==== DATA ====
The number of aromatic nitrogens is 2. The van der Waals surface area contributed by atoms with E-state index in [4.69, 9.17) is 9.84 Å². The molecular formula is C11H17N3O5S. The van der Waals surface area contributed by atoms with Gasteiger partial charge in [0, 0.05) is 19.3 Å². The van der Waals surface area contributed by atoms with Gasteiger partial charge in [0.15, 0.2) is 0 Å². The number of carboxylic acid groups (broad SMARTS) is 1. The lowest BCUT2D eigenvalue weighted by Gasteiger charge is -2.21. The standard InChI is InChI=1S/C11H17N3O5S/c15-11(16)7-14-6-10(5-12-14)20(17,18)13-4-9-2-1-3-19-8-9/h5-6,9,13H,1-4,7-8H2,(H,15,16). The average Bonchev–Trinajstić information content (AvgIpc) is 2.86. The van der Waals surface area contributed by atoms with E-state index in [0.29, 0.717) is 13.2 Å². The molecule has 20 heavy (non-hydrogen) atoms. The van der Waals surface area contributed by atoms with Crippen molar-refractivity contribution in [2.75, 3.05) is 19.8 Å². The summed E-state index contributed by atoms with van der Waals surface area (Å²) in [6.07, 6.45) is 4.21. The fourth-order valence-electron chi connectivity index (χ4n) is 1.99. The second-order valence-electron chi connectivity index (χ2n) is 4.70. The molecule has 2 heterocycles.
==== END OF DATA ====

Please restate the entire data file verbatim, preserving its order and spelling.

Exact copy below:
The number of aromatic nitrogens is 2. The van der Waals surface area contributed by atoms with E-state index in [4.69, 9.17) is 9.84 Å². The molecular formula is C11H17N3O5S. The van der Waals surface area contributed by atoms with Gasteiger partial charge in [0, 0.05) is 19.3 Å². The van der Waals surface area contributed by atoms with Gasteiger partial charge in [0.15, 0.2) is 0 Å². The number of carboxylic acid groups (broad SMARTS) is 1. The lowest BCUT2D eigenvalue weighted by Gasteiger charge is -2.21. The standard InChI is InChI=1S/C11H17N3O5S/c15-11(16)7-14-6-10(5-12-14)20(17,18)13-4-9-2-1-3-19-8-9/h5-6,9,13H,1-4,7-8H2,(H,15,16). The average Bonchev–Trinajstić information content (AvgIpc) is 2.86. The van der Waals surface area contributed by atoms with E-state index in [0.29, 0.717) is 13.2 Å². The molecule has 20 heavy (non-hydrogen) atoms. The van der Waals surface area contributed by atoms with Crippen molar-refractivity contribution in [2.75, 3.05) is 19.8 Å². The summed E-state index contributed by atoms with van der Waals surface area (Å²) in [6.07, 6.45) is 4.21. The fourth-order valence-electron chi connectivity index (χ4n) is 1.99. The second-order valence-electron chi connectivity index (χ2n) is 4.70. The molecule has 2 heterocycles.